05 Aug

Colloquialisms/swearing in speeches and scripts

I saw a very good talk today, by a lady called Karen Sterling, of Blaze Firewalking. The talk was about how much money the happiness and positivity industry makes from people these days, and how it doesn’t necessarily have to be so. It included some simple ways of thinking, and a simple exercise, to avoid having to fork out loads of money on books, coaches, courses etc.

What I liked most about the talk, however, was Karen’s style of delivery. It was full of colloquialisms, it was easygoing, and – here and there – the odd swearword sneaked in, but this was completely in context with the talk itself. It made Karen appear more human, and if you’re delivering a talk on the subject matter that she was, you need to appear that way.

A wee while back, I saw the MD – Brad Burton – of the UK-wide business networking groups I go to, talk at the launch of a brand new group.
He’s a motivational speaker, and speaks at events nationwide. He’s very proud of the fact that, at one point, he had no qualifications, no finance, and built his business networking empire from scratch
. He’s also proud of the fact that people often judge (or misjudge) him on his jeans, t-shirt, and tattoos and get it wrong.
Again, though, what I liked about his talk was the fact that – in context – he wasn’t afraid to swear here and there, but it all had relevance to the stories he was telling.
A couple of the more ‘prim and proper’ individuals in the room tensed their shoulders a bit, but most people just took the colloquialisms and any swearing as part of the anecdotes he was relaying. It made him / the talk more engaging – more real.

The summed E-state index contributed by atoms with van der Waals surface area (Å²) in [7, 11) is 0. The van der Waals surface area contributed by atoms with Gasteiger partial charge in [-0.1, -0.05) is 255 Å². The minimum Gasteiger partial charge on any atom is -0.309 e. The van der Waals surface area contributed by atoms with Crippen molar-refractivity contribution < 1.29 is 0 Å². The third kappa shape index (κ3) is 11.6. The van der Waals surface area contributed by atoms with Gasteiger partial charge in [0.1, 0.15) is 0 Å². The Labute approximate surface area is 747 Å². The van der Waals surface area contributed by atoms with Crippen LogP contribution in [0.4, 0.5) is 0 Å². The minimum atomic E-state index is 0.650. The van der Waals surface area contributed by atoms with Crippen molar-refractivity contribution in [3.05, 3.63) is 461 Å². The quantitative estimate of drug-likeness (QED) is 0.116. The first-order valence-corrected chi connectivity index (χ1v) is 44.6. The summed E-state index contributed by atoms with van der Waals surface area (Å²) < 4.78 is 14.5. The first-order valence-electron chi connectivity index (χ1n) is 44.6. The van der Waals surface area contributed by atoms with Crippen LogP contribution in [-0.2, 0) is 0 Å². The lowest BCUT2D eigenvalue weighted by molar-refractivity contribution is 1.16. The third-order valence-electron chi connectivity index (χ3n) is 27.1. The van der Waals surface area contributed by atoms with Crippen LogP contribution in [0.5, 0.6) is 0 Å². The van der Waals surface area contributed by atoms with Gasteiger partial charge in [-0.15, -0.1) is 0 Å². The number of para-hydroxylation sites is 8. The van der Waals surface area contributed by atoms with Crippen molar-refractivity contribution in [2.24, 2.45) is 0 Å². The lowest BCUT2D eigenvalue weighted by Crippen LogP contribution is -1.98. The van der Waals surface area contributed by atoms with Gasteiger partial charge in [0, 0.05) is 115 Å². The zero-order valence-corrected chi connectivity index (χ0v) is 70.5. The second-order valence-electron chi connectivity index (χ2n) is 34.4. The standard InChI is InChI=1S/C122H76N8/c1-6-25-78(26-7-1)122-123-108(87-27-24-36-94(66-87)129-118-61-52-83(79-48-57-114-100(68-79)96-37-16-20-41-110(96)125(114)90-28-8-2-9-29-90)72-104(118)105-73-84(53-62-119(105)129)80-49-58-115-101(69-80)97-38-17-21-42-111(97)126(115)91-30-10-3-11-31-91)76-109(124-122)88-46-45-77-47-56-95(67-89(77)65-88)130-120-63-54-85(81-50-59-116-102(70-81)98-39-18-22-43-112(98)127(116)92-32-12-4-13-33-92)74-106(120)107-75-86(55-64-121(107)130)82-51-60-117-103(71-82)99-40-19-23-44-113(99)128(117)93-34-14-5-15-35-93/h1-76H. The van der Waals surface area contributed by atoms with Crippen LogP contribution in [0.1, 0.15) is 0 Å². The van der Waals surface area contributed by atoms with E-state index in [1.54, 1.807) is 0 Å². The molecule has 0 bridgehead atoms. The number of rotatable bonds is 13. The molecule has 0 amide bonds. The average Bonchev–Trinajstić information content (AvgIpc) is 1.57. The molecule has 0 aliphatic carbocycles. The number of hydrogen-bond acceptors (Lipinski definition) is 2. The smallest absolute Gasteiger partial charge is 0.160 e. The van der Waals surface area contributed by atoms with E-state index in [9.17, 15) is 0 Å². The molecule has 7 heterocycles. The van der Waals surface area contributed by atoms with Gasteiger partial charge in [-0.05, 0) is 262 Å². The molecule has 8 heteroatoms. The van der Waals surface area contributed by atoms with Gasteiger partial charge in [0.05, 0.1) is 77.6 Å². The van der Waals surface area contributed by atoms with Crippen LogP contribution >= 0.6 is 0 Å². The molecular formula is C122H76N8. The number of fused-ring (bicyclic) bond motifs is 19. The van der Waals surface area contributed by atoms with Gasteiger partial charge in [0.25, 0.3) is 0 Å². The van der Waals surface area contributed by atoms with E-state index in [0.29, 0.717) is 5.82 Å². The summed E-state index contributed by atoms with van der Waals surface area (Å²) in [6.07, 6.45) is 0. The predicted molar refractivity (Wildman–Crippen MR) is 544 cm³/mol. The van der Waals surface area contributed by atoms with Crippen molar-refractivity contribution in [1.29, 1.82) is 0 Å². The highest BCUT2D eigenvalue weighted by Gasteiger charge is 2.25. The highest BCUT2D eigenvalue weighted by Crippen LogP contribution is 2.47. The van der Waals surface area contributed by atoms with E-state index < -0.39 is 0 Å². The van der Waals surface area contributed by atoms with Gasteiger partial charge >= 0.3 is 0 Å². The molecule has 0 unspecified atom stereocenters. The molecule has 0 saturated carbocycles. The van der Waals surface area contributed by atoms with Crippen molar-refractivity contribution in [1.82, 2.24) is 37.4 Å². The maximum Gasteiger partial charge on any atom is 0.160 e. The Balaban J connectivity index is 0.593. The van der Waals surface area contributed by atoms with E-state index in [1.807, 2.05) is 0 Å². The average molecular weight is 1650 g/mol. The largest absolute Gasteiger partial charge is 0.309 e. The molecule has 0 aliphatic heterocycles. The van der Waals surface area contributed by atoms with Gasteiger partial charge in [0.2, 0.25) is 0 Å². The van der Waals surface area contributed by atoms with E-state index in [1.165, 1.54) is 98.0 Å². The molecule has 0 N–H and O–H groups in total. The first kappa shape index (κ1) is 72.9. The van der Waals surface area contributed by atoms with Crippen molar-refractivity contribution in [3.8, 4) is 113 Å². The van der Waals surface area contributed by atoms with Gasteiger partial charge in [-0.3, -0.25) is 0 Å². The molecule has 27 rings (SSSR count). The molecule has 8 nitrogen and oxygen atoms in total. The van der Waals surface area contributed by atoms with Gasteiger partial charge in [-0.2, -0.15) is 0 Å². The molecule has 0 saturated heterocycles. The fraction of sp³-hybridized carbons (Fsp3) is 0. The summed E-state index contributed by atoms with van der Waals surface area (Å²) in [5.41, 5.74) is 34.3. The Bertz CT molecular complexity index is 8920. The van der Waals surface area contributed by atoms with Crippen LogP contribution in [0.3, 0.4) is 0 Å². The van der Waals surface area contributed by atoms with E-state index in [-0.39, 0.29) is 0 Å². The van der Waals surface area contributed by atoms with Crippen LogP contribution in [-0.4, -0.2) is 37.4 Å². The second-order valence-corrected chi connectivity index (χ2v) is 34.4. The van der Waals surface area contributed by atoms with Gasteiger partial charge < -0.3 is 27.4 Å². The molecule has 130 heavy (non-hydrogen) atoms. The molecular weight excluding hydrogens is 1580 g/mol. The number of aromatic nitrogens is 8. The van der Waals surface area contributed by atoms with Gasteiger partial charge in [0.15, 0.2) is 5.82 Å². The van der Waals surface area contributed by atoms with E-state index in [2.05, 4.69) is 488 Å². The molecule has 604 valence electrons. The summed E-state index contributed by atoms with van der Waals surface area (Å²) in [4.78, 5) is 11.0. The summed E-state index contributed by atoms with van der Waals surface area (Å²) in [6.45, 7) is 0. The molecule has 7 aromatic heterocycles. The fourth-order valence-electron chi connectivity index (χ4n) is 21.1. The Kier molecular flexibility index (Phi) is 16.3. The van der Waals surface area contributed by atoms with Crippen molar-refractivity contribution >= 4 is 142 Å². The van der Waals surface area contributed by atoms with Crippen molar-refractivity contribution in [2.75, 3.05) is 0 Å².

In some cases, it seems more contrived not to use swearwords than to use them.
Look at the soaps on TV: sometimes the characters are placed into situations where anyone would swear, but the programme is being shown before the watershed.
You then find the ridiculous scenario whereby someone’s partner has cheated on them, their dog has been run over, and their kids have set fire to each other (standard Eastenders plot), and they say ‘oh, bloomin’ ‘eck’…. yeah, because we’d all say that if given the same set of circumstances.

And think of all the fantastic films, dramas, comedy series, books that contain swearing as an entirely necessary part of natural dialogue. Now remove the swearing from them – do they still have as much impact?

In fact, I’ve never really understood the concept of dividing words up into those we can and can’t use, and judging people on whether/how often they use them.
We (humans) decided that some words are taboo and others aren’t: it wasn’t preordained by some divine being.

If the words ‘poo’ and shit’ exist, in their own right, why is it bad to use one over the other? Why was ‘shit’ not removed from the English language as soon as it became apparent that it was considered rude? Or is it just there to be used as a social marker – to judge people or stick them in a social class based on the use of that word over the alternative?
Is it another social construct along the lines of, wearing a suit = smart? Using the word ‘shit’ automatically = stupid, vulgar, of a lower social status?

I’m not sure I’ll ever fully understand why we categorise some words in the way that we do. What I do know, is that a liberal sprinkling of colloquialisms and swear words within a speech or script isn’t the worst thing in the world – it can make a speech more colourful, more engaging, and more human.

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